Posted by: JCF on Wednesday, 3 April 2013 at 4:24am BST

My colleague Jane Charman, both in her brilliant article and in her comment here, gets right to the heart of the spiritual matter - institutional discrimination. We have been obscuring discrimination against women by listening too easily to those who claim they are being discriminated against because they will be driven out of the church if we proceed to ordain women as bishops - or indeed in some cases if we continue to ordain women as priests. We should no longer be afraid to say that we MUST discriminate against those who believe in discrimination against women. It is not acceptable to enshrine discrimination in the law of the church.
To those so called 'traditionalists' who claim that I (and people like me) are driving them out of the church there is only one answer - discrimination against a belief or point of view is not discrimination. It is striving for truth, justice and the integrity of creation. We need the confidence to say that discrimination against a person because of their gender is never acceptable and has no place in the Church of England. That is indeed a principle we must go on debating for as long as it takes.

Posted by: Andrew Godsall on Wednesday, 3 April 2013 at 7:28am BST

Thank you to Jane and Andrew, for me it has been quite a long journey since I have wanted to listen very hard to all sides of the debate.

Someone who is truly called to be a bishop will have a vocation for the flourishing of all clergy under their care regardless of tradition, being bishop (and a priest) is not a gender issue it is a matter of calling. Messy compromises just don't do it.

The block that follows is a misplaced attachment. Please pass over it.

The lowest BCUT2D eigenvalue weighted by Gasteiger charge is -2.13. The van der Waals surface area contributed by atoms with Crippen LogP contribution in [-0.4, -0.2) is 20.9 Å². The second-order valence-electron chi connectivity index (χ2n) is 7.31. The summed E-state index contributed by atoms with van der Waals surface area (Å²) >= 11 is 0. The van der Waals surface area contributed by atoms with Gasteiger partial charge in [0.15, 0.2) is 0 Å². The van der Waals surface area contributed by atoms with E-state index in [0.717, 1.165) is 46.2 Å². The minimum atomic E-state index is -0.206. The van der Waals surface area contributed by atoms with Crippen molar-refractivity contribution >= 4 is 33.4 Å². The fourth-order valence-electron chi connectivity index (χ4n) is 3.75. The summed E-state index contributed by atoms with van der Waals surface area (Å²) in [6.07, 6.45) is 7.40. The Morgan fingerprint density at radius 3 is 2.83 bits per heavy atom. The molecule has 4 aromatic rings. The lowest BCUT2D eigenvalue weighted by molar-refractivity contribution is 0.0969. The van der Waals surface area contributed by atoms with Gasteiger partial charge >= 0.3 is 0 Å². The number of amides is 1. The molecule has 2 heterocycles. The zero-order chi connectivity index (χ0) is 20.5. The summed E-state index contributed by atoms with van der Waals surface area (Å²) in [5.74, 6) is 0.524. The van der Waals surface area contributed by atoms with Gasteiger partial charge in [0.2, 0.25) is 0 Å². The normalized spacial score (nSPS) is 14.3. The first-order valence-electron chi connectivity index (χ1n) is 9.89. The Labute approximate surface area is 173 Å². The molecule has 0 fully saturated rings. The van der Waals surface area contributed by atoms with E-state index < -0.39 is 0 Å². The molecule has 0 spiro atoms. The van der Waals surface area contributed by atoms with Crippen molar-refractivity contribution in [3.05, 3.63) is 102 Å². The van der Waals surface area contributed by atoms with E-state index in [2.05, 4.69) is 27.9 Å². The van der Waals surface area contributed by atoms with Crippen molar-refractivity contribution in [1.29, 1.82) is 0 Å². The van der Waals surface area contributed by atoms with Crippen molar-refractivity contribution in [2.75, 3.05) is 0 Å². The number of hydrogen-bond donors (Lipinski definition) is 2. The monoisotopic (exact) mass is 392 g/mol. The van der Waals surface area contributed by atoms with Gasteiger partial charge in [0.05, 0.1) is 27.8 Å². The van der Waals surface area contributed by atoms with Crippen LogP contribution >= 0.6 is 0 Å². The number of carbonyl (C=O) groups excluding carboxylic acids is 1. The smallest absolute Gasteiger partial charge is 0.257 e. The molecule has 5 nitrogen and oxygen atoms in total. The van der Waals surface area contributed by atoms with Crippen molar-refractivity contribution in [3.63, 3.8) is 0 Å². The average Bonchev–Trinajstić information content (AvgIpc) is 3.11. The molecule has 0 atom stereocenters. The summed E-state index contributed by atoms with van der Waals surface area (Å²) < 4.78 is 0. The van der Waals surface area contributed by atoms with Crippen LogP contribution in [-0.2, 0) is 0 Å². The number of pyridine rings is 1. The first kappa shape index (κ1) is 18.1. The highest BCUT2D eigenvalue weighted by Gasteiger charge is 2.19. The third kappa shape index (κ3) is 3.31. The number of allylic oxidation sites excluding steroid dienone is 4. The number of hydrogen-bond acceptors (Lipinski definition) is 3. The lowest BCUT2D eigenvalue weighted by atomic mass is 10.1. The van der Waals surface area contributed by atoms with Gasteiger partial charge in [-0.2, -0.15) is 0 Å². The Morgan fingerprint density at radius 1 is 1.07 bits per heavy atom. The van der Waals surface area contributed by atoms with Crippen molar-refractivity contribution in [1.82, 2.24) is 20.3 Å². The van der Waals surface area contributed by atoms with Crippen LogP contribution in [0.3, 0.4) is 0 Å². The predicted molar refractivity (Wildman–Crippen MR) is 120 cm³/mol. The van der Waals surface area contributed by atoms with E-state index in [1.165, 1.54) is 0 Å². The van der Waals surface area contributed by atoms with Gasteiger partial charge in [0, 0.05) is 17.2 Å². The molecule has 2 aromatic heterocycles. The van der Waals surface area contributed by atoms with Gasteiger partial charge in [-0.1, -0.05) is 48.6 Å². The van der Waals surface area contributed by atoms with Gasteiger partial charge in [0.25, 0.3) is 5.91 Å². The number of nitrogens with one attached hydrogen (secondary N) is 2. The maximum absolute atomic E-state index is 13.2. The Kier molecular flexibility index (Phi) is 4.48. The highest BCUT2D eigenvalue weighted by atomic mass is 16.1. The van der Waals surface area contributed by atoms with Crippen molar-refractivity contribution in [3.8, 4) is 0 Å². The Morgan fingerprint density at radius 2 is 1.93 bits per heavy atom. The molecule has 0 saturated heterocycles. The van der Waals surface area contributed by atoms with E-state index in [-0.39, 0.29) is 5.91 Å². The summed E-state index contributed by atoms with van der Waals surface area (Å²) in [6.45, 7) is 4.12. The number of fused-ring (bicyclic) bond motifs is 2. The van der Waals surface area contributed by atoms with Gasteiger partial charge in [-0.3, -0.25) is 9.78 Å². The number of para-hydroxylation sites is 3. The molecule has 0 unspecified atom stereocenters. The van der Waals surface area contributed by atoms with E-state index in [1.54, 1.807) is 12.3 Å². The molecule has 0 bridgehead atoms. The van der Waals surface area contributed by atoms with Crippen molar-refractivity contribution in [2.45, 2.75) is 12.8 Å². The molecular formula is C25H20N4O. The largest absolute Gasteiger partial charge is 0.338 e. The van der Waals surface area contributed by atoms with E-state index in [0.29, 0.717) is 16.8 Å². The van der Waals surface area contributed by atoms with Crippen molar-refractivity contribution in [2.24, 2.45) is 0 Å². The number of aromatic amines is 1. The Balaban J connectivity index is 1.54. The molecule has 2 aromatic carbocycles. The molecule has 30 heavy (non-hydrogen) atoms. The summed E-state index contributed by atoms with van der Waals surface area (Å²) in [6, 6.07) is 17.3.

Posted by: Stephen on Wednesday, 3 April 2013 at 8:12am BST

I entirely agree with both Stephen and Jane above. The 'conjuring trick' essentially avoids the issue: that discrimination is wrong whether or not it is supported by 'theology'. My point is that the theology was done a generation ago, what we should now be doing is unequivocably proclaiming that to the world, not temporising the message because some people haven't got there yet.

Posted by: Richard Ashby on Wednesday, 3 April 2013 at 9:16am BST

Anthony - Paula Gooder and Steve Croft have just edited the book that you are calling for I think:

Women and Men in Scripture and the Church: A Guide to the Key Issues
published on 26th March this year.

Posted by: Hilary Cotton on Wednesday, 3 April 2013 at 11:20am BST

My thanks to Jane, Andrew and Richard for their honesty. Too often in this debate the real issues are obscured.

For it to be clearly and frankly set out that those who do not wish to have a female bishop have no "gospel to proclaim", are not "striving for truth, justice and the integrity of creation" and "haven't got there yet" is the type of clarity that I like. Naturally such people have no place in the church (how could they?). That is very helpful.

It is a proper admission that the issue surrounding women bishops is not how to keep liberals and "traditionalists" in the church but rather about whether "traditionalists" can be expunged and liberals have the church all to themselves.

This is the conclusion I too have come to since November. Thus when the Synod does eventually vote on the issue it will not really be about women bishops at all and all about whether the traditionalists should leave.

If that is the place that we have come to I believe it is far more honest and helpful to see the issue in those terms rather than to hide behind a messy and ambiguous compromise that is only a pretence at unity.

The vote can therefore be the test of whether there is sufficient strength in the liberal constituency to secure monopoly control of the church. I think that the time for that has come.